Pete Cashmore Mashable
Pete Cashmore, CEO and founder of Mashable, speaks during Advertising Week 2015 AWXII at the TimesCenter Stage in New York City, Sept. 30, 2015. Laura Cavanaugh/Getty Images for AWXII

Until Thursday, things had been looking up for Mashable. Over the past few years it had managed to forge a strong identity in the sea of bloggy, tech-news startups and managed to attract big hires from the New York Times and the Guardian. It just received a $15 million cash injection from Turner Broadcasting, a legacy company eager to tap into the ways of young, socially conscious readers.

A source close to the matter told International Business Times the company laid off about 30 people in total.

Yet on Thursday, CEO and founder Pete Cashmore announced — on the career network LinkedIn — that Mashable is laying off several editorial employees in an effort to re-“organize” the newsroom. A source told International Business Times that about a dozen were axed from the newsroom, including the politics team.

“We are now equally adept at telling stories in text and video, and those stories now live on social networks, over-the-top services and TV,” Cashmore began, acknowledging the recent upgrades. “Unfortunately this has led us to a very tough decision. Today we must part ways with some of our colleagues in order to focus our efforts.”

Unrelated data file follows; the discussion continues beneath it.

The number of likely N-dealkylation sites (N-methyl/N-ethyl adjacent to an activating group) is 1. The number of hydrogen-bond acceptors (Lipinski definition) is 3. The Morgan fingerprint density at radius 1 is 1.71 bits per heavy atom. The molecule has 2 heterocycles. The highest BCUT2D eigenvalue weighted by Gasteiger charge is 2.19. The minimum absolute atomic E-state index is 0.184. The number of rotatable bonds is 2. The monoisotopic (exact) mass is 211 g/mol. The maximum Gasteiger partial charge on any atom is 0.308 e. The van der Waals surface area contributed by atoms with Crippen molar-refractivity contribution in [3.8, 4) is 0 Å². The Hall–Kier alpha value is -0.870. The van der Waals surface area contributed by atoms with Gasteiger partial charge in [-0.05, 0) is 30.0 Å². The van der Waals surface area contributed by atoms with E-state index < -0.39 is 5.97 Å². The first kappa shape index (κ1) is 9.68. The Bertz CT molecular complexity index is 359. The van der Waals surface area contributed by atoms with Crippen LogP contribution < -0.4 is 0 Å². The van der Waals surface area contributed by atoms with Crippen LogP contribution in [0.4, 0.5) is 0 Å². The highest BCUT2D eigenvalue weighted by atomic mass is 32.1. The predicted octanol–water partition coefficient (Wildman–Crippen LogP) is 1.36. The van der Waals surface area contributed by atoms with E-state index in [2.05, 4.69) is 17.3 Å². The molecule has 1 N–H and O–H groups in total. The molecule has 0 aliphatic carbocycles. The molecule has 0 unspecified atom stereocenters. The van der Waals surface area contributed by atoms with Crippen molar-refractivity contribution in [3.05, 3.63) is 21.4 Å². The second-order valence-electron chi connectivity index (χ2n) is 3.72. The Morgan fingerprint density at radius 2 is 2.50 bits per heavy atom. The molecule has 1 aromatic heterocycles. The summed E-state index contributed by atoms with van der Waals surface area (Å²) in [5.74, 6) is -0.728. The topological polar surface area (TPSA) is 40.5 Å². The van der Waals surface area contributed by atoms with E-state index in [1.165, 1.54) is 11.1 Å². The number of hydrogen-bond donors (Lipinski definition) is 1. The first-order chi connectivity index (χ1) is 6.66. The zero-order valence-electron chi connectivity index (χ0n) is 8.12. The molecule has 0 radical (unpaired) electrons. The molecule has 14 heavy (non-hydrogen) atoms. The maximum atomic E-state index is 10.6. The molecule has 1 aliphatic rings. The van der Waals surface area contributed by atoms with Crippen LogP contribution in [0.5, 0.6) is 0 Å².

Among the departed are executive editor Jim Roberts, a former managing editor at the New York Times. Cashmore credited Roberts with building the venture capital-backed site into a legitimate news outlet.

“Jim has been instrumental in building Mashable into a truly global media brand,” he wrote. “He has built an editorial team that stands for trust, credibility and accuracy, allowing us to compete with some of the world’s most established media companies.”

Cashmore hinted at a new focus for coverage at Mashable, promising to spend more time on “technology, web culture, science, social media, entertainment, business and lifestyle.” He did not mention political or hard news/breaking coverage.

The memo emphasized Mashable’s near-feverish transition to “telling stories through video,” signaling that it has caught the bug that has Huffington Post looking to create a 24/7 video network, BuzzFeed investing big in its Motion Pictures studio, and Vice Media breaking into TV proper.

This clearly factored into one new hire: Cashmore named ex-Vocativ editor Greg Gittrich as chief content officer and painted him as a TV guru. “He has edited major newspapers, run the digital arm of TV networks, and turned editorial articles into TV shows.”

In the background looms the $46 million Mashable has raised since it first took venture capital funding in 2014. That placed it in the company of other successful new media shops that got some old media money like Vox and BuzzFeed, both of which received the even larger sum of $250 million earlier this year when NBCUniversal bought stake in them.

Meanwhile, staffers are coming to grips with the news via Twitter. Some, like Roberts, have gone silent, while others are venting their frustration with the company. At least one staffer learned about her firing abruptly, while off working on a story.